Did Highway Hypnosis Exist Before Highways?
A Mysterious Phenomenon
Did people experience the phenomenon associated with highway hypnosis before there were highways around? Well, yes! It was just called something different. The actual physiology of what happens during highway hypnosis is possible to experience without driving; it's just commonly noticed and referred to as what a driver experiences when they continue to drive, but when they snap out of it they oddly cannot remember anything that happened. It especially happens on those long road trips where the scenery doesn't change for a while and it's easy to just "zone out". You may have experienced the non-driving equivalents of highway hypnosis when reading a book or listening to a lecture. Your eyes can take you through an entire page before you realize your mind was completely checked out and you retained nothing. Similarly, you may have your eyes fixed on someone you are supposedly listening to, but realize you cannot remember a word of what he just said. This neurophysiological conundrum can be understood as a total loss of focus on a task without the mind being aware of it. The body can function just fine (the driver keeps driving, the reader's eyes continue to scan the page, and the person listening may nod their head in agreement), but the mind does not retain anything.
Have You Ever Experienced Highway Hypnosis?
What Highway Hypnosis Is NOT
There are some misunderstandings regarding what highway hypnosis actually is. For the sake of distinction, here are three things it is NOT:
1) Driver Dozing (keeping with the alliteration) - Hypnosis is frequently associated with an altered level of arousal that more closely mimics sleep than it does being awake. However, a person does not have to be sleepy in order to be in a state of highway hypnosis. Sleeping at the wheel is one thing, but highway hypnosis is another. Both can be dangerous, but highway hypnosis is arguably safer because the body is still assumed to be going through the motions of performing the task successfully even though the mental awareness may be elsewhere. If you're asleep, you lose complete control and cannot drive at all.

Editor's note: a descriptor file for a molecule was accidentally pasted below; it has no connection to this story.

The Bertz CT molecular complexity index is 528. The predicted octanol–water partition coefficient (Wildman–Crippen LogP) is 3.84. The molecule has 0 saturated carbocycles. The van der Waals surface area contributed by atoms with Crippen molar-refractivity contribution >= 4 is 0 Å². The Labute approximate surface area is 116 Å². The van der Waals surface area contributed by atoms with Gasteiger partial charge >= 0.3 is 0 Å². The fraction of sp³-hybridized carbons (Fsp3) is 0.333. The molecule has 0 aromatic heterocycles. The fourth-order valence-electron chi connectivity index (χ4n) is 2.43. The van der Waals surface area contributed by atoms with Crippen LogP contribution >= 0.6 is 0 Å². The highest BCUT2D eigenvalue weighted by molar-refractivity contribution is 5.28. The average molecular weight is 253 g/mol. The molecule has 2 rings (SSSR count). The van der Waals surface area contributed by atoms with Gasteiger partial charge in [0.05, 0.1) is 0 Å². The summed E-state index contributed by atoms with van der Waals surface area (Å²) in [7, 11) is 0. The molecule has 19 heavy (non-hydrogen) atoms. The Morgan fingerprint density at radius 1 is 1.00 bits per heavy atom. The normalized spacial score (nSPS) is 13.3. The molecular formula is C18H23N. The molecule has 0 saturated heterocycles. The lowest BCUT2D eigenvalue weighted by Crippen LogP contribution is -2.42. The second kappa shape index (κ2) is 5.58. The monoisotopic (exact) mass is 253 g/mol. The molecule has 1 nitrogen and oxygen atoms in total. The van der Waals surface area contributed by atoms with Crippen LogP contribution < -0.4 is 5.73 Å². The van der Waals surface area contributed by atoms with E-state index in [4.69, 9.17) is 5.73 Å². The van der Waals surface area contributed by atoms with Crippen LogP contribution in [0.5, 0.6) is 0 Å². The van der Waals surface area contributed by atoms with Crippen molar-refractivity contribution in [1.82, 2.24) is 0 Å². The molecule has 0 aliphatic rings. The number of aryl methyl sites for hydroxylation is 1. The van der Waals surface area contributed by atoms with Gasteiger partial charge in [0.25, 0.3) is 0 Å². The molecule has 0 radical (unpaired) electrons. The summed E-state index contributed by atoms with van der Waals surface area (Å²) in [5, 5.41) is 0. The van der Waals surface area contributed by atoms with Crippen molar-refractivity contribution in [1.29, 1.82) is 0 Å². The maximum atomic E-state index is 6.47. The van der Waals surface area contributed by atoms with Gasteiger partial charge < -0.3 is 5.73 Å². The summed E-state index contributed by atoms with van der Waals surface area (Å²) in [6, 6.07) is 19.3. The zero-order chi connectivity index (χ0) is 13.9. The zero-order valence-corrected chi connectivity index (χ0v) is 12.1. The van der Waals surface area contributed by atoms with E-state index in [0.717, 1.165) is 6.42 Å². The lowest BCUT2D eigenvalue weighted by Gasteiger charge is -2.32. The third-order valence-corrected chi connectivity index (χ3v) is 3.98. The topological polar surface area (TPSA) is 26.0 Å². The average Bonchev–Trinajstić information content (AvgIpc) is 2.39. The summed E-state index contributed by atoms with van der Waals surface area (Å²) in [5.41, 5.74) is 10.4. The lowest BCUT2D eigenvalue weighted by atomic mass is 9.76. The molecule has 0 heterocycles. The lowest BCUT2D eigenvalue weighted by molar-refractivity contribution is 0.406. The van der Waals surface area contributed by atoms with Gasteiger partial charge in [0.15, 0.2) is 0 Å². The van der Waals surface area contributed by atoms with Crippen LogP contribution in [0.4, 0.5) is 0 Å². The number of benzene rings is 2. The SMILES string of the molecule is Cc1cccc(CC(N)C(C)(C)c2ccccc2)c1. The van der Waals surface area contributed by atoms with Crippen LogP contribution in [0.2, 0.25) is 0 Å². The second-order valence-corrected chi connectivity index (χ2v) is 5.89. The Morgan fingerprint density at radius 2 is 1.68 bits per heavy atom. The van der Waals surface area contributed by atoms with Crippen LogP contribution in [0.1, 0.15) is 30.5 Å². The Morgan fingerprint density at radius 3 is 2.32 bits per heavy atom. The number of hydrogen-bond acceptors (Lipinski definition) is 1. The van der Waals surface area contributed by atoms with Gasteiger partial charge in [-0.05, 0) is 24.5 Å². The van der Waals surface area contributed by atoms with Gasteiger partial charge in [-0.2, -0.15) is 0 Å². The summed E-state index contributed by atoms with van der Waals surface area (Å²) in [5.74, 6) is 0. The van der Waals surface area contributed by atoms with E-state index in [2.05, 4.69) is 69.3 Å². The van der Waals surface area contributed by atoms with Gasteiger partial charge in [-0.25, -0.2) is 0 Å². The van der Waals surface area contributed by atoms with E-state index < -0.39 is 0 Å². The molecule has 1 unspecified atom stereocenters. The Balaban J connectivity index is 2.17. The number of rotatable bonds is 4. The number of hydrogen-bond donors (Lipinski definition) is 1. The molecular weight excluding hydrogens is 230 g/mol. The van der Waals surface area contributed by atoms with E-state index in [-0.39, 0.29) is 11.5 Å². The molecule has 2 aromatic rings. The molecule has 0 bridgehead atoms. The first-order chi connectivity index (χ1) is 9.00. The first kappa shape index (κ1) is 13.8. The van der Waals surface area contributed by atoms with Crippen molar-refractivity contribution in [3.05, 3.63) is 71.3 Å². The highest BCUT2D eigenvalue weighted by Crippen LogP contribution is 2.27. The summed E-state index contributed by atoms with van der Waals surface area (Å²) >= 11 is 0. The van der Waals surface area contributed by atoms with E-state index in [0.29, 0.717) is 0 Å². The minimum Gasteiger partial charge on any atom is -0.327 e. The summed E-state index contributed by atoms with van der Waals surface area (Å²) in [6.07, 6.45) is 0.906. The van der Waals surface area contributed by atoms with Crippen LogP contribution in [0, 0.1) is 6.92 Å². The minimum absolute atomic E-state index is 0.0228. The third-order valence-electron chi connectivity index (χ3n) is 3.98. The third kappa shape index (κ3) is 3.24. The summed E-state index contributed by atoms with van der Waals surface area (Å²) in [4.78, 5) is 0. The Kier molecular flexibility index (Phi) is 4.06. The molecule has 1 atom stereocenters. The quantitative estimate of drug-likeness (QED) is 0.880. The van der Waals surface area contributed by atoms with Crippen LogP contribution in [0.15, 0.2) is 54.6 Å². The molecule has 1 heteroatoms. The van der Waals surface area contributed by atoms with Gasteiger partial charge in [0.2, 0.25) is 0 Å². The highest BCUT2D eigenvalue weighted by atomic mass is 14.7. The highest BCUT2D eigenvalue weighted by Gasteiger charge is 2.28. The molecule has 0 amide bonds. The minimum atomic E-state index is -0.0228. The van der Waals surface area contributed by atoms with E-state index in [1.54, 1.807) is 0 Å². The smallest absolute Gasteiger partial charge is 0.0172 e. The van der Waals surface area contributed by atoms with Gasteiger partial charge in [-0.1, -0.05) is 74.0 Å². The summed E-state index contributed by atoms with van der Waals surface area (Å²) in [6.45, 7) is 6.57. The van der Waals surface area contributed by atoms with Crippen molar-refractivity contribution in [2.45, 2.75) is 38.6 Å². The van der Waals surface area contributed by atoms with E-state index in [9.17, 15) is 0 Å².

2) Day Dreaming (still alliterating!) - Day dreaming assumes that the mind is actively coming up with hypothetical scenarios or a sequence of events that exist only in fantasy land. Highway hypnosis, on the other hand, occurs when mental activity has been put on hold altogether. It is a separation between body and mind in that the body is still doing the task at hand, but the mind has momentarily checked out and will be back soon (or not so soon). It is not day dreaming, or doing anything else for that matter; it is simply inactive and inattentive.
3) Classic Hypnosis (alliteration streak over...) - I actually experienced what it was like to be hypnotized, under my willful participation with an experienced hypnotist. My firsthand experience may offer some insight that a textbook would not that can help make this distinction between classic hypnosis and highway hypnosis more clear. The best way to describe my altered mental state is that my inhibitions were down. Things I would not normally do in public I would do upon suggestion (or command, rather) by the hypnotist. I was still consciously aware of my choice to disobey him, but I found no reason to. This is not what we find with highway hypnosis. Highway hypnosis causes no reduction of social restraint or really any behavioral modification whatsoever. There is simply a distraction of mental focus without a corresponding distraction of the body's activity.